“Well, when I’m (with the team) it’s kind of like a sanctuary,” Cooper said. “It’s definitely a chance to not worry as much for a little bit. Take your mind off things. When you have a bunch of guys that truly care about you, it makes things a bit easier to deal with. I needed a group like this to help my family and myself get through this.”
Cooper has long been a leader in the fight against cancer, even before Mo received her diagnosis.
Since Cooper arrived at Penn State for the 2014 season, the baseball team has supported the Pediatric Brain Tumor Foundation’s Baseball Vs. Cancer campaign, raising nearly $50,000 as of this past December.
The program also hosts annual Vs. Cancer and Penn State THON games that have welcomed THON families and featured team members shaving their heads postgame.
The efforts have helped raise support for Penn State Children’s Hospital’s Four Diamonds and its mission to conquer childhood cancer by assisting children and their families through superior care, comprehensive support and innovative research.
In December, Cooper was named an inaugural Baseball Vs. Cancer ambassador. Consisting of current and former coaches, players and members of the media, Baseball Vs. Cancer ambassadors represent the athletic community’s shared resolve to raise awareness and funds for a world without childhood brain tumors.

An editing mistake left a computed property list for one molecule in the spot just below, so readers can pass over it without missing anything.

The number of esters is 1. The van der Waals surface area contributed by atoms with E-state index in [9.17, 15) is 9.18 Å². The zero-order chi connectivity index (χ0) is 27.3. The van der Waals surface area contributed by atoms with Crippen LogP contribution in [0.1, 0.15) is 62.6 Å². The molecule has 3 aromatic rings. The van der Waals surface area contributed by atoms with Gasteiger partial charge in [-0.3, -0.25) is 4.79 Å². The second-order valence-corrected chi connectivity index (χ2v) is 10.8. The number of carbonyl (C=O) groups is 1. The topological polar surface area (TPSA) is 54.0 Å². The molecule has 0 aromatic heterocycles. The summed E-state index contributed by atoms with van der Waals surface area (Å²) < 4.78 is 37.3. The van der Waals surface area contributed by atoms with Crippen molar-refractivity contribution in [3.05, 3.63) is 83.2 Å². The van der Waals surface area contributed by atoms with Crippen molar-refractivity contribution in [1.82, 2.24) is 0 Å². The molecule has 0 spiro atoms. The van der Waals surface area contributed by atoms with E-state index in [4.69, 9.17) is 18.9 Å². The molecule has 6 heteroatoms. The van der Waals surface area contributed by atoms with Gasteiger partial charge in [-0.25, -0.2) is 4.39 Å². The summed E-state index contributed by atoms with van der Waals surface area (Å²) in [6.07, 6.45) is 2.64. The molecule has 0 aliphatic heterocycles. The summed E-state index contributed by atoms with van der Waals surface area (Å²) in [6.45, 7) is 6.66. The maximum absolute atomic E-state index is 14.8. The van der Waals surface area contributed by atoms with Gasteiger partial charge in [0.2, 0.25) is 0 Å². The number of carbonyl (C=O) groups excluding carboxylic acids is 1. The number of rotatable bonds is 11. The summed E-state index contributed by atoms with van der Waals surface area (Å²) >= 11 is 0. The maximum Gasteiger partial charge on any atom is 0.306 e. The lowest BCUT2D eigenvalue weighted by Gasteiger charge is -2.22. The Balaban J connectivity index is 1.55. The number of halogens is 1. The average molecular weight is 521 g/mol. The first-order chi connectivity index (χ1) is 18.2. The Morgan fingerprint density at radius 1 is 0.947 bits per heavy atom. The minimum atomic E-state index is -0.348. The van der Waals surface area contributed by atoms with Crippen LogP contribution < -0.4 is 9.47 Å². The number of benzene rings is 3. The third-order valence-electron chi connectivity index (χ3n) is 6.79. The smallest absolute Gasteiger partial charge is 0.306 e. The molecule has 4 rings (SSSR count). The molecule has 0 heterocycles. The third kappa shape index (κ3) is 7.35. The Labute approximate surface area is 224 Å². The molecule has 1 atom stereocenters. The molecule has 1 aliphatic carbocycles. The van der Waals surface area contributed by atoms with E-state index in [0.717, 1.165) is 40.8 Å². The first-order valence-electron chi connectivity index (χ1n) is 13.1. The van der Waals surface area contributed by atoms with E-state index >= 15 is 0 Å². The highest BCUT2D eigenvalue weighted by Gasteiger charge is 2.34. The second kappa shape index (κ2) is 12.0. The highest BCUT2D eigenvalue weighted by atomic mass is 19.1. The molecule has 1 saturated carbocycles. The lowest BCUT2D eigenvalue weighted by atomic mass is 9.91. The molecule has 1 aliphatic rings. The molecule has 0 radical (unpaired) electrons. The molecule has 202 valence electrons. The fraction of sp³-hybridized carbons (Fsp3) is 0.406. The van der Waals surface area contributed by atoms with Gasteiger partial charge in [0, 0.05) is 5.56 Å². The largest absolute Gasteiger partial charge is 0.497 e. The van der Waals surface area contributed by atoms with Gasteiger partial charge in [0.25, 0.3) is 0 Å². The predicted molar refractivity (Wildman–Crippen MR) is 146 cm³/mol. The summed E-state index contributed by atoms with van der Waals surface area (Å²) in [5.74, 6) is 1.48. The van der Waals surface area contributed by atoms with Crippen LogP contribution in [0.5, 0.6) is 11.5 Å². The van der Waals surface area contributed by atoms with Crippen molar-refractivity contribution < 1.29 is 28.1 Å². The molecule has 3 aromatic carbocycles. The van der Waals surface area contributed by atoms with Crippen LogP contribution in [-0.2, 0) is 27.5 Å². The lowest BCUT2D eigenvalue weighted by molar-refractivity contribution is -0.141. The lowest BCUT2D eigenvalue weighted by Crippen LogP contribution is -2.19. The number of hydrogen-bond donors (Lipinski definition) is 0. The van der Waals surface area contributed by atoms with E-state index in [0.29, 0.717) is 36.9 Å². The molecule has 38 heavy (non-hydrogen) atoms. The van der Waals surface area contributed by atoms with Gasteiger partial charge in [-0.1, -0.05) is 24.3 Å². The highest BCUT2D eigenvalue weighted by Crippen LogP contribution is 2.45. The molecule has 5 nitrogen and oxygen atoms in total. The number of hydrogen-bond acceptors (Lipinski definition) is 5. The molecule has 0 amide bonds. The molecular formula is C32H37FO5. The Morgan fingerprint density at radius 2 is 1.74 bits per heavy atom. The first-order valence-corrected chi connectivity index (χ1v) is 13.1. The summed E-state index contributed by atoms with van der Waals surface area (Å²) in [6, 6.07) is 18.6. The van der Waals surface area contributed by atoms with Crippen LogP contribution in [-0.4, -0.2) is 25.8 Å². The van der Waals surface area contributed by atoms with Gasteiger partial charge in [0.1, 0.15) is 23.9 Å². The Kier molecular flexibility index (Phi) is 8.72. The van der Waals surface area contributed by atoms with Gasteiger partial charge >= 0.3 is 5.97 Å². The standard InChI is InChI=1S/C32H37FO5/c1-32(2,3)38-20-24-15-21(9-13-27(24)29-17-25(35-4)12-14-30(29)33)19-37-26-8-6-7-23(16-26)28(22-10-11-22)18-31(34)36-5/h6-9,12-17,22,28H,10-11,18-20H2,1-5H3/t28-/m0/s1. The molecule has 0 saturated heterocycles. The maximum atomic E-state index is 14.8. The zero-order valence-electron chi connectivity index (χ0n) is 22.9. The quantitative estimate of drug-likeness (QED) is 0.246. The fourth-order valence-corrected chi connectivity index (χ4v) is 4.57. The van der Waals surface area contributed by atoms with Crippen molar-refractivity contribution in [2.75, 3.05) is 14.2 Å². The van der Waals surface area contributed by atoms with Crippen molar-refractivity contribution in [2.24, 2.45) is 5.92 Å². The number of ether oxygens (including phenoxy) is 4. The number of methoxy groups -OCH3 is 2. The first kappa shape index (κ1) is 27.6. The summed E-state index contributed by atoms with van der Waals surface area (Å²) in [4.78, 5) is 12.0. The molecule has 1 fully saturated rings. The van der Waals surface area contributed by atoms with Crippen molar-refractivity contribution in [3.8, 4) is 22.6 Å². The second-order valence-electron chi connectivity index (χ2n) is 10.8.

“It’s a very high honor,” Cooper said. “It’s something that means a great deal to me. Regardless of what my wife has been through, I would have done it, because of what it means to me personally. Now, this year, it obviously hits a lot closer to home.”
Trips to the Penn State Hershey Medical Center had a profound effect on Cooper, before and during trips there with his wife for her treatment.
“You look around and you see these kids there. They’re six, seven, eight years old,” Cooper said. “You see them in hospital beds and in hallways and they’ve got tubes in them. You just want to help give those kids a chance, man. They haven’t had a chance to experience a lot of the stuff we’ve got to experience.”
“So, this initiative and being an ambassador means a lot to me. It’s something I’m very proud of.”
Sophomore third baseman Justin Williams believes how much the players and community rallied behind Cooper and his family during Mo’s treatment is a testament to the person Cooper is beyond his role as a baseball coach, demonstrated by him being named as Vs. Cancer ambassador.
“Not only is he our coach, he’s a friend to everybody on the team,” Williams said. “We’re around him every day and we are going to do whatever we can to support him and his family. I think that speaks to the culture were building here, the culture he’s helped create.”
Virbitsky echoed Williams’ sentiment that Cooper is much more than their coach.
“He’s also like our second dad. I can go to him with anything. Any problem I’ve ever needed help with, he’s 100 percent always been there for me,” Virbitsky said. “I love playing for the guy. Was more than happy to rally the troops for him and Mo just let them know ‘Hey, we’re right here behind ya.’”